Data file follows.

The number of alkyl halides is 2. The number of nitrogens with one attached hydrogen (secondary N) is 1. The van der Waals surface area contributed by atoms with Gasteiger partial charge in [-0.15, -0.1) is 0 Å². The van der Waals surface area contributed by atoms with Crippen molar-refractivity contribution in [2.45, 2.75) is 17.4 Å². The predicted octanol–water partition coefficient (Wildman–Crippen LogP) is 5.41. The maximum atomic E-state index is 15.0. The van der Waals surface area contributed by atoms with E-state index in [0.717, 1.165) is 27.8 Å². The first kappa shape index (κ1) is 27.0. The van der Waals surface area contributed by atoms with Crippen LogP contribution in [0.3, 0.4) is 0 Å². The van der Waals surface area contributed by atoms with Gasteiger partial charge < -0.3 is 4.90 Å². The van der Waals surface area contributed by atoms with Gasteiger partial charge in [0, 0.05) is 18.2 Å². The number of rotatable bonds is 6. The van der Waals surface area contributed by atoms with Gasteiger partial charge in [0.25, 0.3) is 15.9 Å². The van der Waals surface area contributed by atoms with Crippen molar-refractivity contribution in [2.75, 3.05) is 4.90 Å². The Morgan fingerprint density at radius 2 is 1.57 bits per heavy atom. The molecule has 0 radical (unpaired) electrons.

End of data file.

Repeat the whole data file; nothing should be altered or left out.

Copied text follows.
The number of alkyl halides is 2. The number of nitrogens with one attached hydrogen (secondary N) is 1. The van der Waals surface area contributed by atoms with Gasteiger partial charge in [-0.15, -0.1) is 0 Å². The van der Waals surface area contributed by atoms with Crippen molar-refractivity contribution in [2.45, 2.75) is 17.4 Å². The predicted octanol–water partition coefficient (Wildman–Crippen LogP) is 5.41. The maximum atomic E-state index is 15.0. The van der Waals surface area contributed by atoms with E-state index in [0.717, 1.165) is 27.8 Å². The first kappa shape index (κ1) is 27.0. The van der Waals surface area contributed by atoms with Crippen LogP contribution in [0.3, 0.4) is 0 Å². The van der Waals surface area contributed by atoms with Gasteiger partial charge < -0.3 is 4.90 Å². The van der Waals surface area contributed by atoms with Gasteiger partial charge in [0, 0.05) is 18.2 Å². The number of rotatable bonds is 6. The van der Waals surface area contributed by atoms with Gasteiger partial charge in [0.25, 0.3) is 15.9 Å². The van der Waals surface area contributed by atoms with Crippen molar-refractivity contribution in [2.75, 3.05) is 4.90 Å². The Morgan fingerprint density at radius 2 is 1.57 bits per heavy atom. The molecule has 0 radical (unpaired) electrons.